You can use sigma notation to write out the Riemann sum for a curve. This is useful when you want to derive the formula for the approximate area under the curve. For example, say that you want to find the approximate area of n right rectangles between x = 0 and x = 3 under the function f (x) = x2 + 1.
By the way, you don’t need sigma notation for the math that follows. It’s just a “convenience” — oh, sure. Cross your fingers and hope your teacher decides not to cover this. It gets pretty gnarly.
The midpoint rule: You can approximate the exact area under a curve between a and b,
with a sum of midpoint rectangles given by the following formula. In general, the more rectangles, the better the estimate.
where n is the number of rectangles,
is the width of each rectangle, x0 through xn are the n + 1 evenly spaced points from a to b, and the function values are the heights of the rectangles.
Applying the midpoint rule to this example, you get:
Here’s the same formula written with sigma notation:
(Note that you could write this instead as
which would more nicely mirror the above formula where the
is on the outside. Either way is fine — they’re equivalent — but you might choose to keep the
on the inside so that the
sum is actually a sum of rectangles. In other words, with the
on the inside, the expression after the
symbol tells you to add up, is the area of each rectangle, namely height times base.)
Now work this out for the six right rectangles in the figure.
You’re figuring the area under x2+ 1 between x = 0 and x = 3 with six rectangles, so the width of each,
Next, because the width of each rectangle is
the right edges of the six rectangles fall on the first six multiples of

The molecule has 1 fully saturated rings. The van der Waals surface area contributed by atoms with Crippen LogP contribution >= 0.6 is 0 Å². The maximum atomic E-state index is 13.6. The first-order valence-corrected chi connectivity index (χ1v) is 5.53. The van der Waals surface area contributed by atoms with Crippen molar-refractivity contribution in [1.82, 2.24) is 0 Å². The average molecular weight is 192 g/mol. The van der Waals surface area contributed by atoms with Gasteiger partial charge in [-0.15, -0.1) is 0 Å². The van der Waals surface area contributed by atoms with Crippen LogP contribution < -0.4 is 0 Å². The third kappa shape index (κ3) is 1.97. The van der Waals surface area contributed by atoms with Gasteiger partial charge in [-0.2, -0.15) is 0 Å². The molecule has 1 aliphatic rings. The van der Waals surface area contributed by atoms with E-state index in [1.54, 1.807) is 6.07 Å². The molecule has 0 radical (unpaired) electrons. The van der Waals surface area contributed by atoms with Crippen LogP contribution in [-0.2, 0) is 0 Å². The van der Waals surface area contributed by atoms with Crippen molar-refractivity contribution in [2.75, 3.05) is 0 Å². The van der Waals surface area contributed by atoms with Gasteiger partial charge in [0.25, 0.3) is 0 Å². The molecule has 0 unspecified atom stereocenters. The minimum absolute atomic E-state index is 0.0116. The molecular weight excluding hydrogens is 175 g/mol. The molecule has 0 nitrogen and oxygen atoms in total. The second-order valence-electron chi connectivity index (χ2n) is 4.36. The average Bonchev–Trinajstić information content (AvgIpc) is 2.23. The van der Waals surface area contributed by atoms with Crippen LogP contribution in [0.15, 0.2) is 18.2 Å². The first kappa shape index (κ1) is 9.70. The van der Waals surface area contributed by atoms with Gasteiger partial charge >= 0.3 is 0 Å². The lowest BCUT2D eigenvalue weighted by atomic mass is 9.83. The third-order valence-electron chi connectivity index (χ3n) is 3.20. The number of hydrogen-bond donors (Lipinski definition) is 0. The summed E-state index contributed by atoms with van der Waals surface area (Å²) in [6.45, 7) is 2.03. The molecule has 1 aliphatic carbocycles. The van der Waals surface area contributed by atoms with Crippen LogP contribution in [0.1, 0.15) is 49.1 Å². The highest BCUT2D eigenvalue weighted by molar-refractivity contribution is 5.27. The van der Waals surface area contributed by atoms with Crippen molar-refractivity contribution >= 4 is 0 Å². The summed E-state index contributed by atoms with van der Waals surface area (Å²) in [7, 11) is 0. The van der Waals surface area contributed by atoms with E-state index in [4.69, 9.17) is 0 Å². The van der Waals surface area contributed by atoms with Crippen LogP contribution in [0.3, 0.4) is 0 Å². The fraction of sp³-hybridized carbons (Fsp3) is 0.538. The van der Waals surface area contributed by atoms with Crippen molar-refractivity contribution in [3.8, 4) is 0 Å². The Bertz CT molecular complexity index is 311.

These numbers are the x-coordinates of the six points x1 through x6; they can be generated by the expression
where i equals 1 through 6. You can check that this works by plugging 1 in for i in
then 2, then 3, up to 6. So now you can replace the xi in the formula with
The function in this example,
and so now you can write
If you plug 1 into i, then 2, then 3, and so on up to 6 and do the math, you get the sum of the areas of the rectangles in the figure. This sigma notation is just a fancy way of writing the sum of the six rectangles.
Are you having fun? Hold on, it gets worse — sorry. Now you’re going to write out the general sum for an unknown number, n, of right rectangles. The total span of the area in question is 3, right? You divide this span by the number of rectangles to get the width of each rectangle. With 6 rectangles, the width of each is
with n rectangles, the width of each is
And the right edges of the n rectangles are generated by
for i equals 1 through n. That gives you
Or, because f (x) = x2 + 1,
For this last step, you pull the
through the summation symbols — you’re allowed to pull out anything except for a function of i, the so-called index of summation. Also, the second summation in the last step has just a 1 after it and no i. So there’s nowhere to plug in the values of i. This situation may seem a bit weird, but all you do is add up n 1s, which equals n (this is done next).
You’ve now arrived at a critical step. With a sleight of hand, you’re going to turn this Riemann sum into a formula in terms of n.
Now, as almost no one knows, the sum of the first n square numbers,
(By the way, this 6 has nothing to do with the fact that you are using 6 rectangles.) So, you can substitute that expression for the
in the last line of the sigma notation solution, and at the same time substitute n for
The end. Finally! This is the formula for the area of n right rectangles between x = 0 and x = 3 under the function f (x) = x2 + 1.
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